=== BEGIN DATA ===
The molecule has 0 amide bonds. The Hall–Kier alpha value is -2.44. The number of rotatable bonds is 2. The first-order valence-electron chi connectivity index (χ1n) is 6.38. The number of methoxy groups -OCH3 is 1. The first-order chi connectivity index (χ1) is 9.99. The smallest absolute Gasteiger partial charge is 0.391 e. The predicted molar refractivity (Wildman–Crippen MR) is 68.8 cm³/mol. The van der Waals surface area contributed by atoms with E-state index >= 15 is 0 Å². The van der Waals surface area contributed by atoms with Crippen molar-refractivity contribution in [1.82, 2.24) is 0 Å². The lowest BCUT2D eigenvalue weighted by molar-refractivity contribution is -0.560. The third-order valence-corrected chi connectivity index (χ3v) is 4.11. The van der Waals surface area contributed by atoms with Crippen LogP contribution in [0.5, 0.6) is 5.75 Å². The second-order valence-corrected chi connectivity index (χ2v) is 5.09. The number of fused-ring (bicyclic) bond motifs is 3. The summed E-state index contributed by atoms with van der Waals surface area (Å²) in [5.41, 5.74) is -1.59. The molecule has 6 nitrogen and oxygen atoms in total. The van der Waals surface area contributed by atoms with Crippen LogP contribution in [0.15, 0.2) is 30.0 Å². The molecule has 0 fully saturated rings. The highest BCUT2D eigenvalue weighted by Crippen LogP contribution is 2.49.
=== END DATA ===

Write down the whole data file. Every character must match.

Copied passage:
The molecule has 0 amide bonds. The Hall–Kier alpha value is -2.44. The number of rotatable bonds is 2. The first-order valence-electron chi connectivity index (χ1n) is 6.38. The number of methoxy groups -OCH3 is 1. The first-order chi connectivity index (χ1) is 9.99. The smallest absolute Gasteiger partial charge is 0.391 e. The predicted molar refractivity (Wildman–Crippen MR) is 68.8 cm³/mol. The van der Waals surface area contributed by atoms with E-state index >= 15 is 0 Å². The van der Waals surface area contributed by atoms with Crippen molar-refractivity contribution in [1.82, 2.24) is 0 Å². The lowest BCUT2D eigenvalue weighted by molar-refractivity contribution is -0.560. The third-order valence-corrected chi connectivity index (χ3v) is 4.11. The van der Waals surface area contributed by atoms with Crippen LogP contribution in [0.5, 0.6) is 5.75 Å². The second-order valence-corrected chi connectivity index (χ2v) is 5.09. The number of fused-ring (bicyclic) bond motifs is 3. The summed E-state index contributed by atoms with van der Waals surface area (Å²) in [5.41, 5.74) is -1.59. The molecule has 6 nitrogen and oxygen atoms in total. The van der Waals surface area contributed by atoms with Crippen LogP contribution in [0.15, 0.2) is 30.0 Å². The molecule has 0 fully saturated rings. The highest BCUT2D eigenvalue weighted by Crippen LogP contribution is 2.49.